Sep 4, 2014

France suspends delivery of Mistral Class warship to Russia over Ukraine

France suspended Wednesday the delivery of the first of two Mistral-class warships to Russia "until November" after fierce criticism from its allies given the crisis in Ukraine.
Paris agreed in 2011 to build and sell the two advanced helicopter assault ships to Russia, with the first scheduled for delivery in October or November and the second in 2015.
French leaders had refused to back down on a sale seen as crucial to a country suffering from stagnant growth and record unemployment, despite widespread condemnation due to Russia's involvement in the Ukraine crisis.
"The President of the Republic declared that, despite the prospect of a ceasefire, the conditions for France to deliver the first warship are not to date in place"
The statement came just hours after Russian President Vladimir Putin raised hope of an end to the four-month war in the former Soviet republic, calling on pro-Kremlin rebels and government forces to cease fire and agree to the broad terms of a truce.
However, a French diplomatic source told AFP that the contract is only suspended until November.
Hollande had acknowledged that France might row back on the Mistral deal in a recent interview in French daily Le Monde, before widespread accusations that Russia had sent troops into eastern Ukraine.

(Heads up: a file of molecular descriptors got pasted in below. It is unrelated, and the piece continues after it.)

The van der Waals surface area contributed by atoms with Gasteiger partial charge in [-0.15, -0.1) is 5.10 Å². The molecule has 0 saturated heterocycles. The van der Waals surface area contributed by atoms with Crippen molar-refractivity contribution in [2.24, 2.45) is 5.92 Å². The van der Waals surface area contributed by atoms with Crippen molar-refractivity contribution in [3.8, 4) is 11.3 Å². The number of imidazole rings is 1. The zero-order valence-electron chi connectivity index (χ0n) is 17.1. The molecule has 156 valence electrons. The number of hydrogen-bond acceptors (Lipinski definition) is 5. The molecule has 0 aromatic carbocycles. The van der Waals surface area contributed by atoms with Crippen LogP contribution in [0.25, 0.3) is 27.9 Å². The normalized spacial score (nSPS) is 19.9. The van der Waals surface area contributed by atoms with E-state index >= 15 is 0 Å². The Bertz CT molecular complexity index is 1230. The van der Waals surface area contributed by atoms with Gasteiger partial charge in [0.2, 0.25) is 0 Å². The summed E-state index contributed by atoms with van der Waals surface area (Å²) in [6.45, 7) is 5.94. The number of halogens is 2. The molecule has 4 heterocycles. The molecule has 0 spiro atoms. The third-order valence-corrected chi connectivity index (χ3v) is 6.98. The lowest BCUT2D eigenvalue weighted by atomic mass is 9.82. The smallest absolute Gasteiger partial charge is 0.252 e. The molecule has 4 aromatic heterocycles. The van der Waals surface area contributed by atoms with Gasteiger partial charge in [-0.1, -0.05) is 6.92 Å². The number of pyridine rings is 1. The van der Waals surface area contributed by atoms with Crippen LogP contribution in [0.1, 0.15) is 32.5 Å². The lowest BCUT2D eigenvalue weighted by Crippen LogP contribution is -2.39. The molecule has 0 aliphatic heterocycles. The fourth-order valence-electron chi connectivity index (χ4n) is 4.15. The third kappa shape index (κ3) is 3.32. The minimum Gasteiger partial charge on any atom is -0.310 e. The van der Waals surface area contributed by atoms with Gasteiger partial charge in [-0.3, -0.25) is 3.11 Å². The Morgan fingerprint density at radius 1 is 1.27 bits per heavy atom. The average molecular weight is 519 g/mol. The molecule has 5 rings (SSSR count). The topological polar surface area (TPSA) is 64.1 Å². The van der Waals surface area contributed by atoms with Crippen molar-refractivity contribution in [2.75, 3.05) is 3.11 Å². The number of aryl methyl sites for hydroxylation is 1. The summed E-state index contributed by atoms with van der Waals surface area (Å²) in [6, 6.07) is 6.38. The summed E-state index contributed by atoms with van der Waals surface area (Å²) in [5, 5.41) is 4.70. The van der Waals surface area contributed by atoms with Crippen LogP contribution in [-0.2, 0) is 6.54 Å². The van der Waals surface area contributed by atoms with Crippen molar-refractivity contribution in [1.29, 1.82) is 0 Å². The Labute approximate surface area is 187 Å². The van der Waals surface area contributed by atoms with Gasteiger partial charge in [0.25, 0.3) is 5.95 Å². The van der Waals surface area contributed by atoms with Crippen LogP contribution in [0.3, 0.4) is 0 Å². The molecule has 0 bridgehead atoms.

The planned delivery of the warships had created outrage, with President Barack Obama expressing "concerns" about the proposed sales and saying it would have been better to "hit the pause button" on the deal.
British Prime Minister David Cameron, meanwhile, said it would be "unthinkable" to fulfil such a contract in his own country, sparking a sharp riposte from Paris, which noted there were "quite a few Russian oligarchs in London".
US State Department spokeswoman Psaki greeted the suspension of the delivery as "a wise decision".
A spokeswoman for NATO chiefsaid he "has always said this is a national decision and he was confident that France would take into account the security situation".
Moscow, on the other hand, played down the importance of the blow. Russian Deputy Defence Minister Yuriy Borisov said it was "not a tragedy for us in terms of rearmament".
Since the beginning of the summer, some 400 Russian sailors have been training in western France on the operation of the first warship, named "Vladivostok".
The concern in France is that the country will not only lose the receipts from the sale, but its credibility as a weapons exporter will also be compromised.
The suspension could have a major impact on jobs at the STX dockyards in Saint-Nazaire, where the ships are being built. Union leaders at the yard said they were "stupified" by the decision, particularly since the first ship was almost finished.

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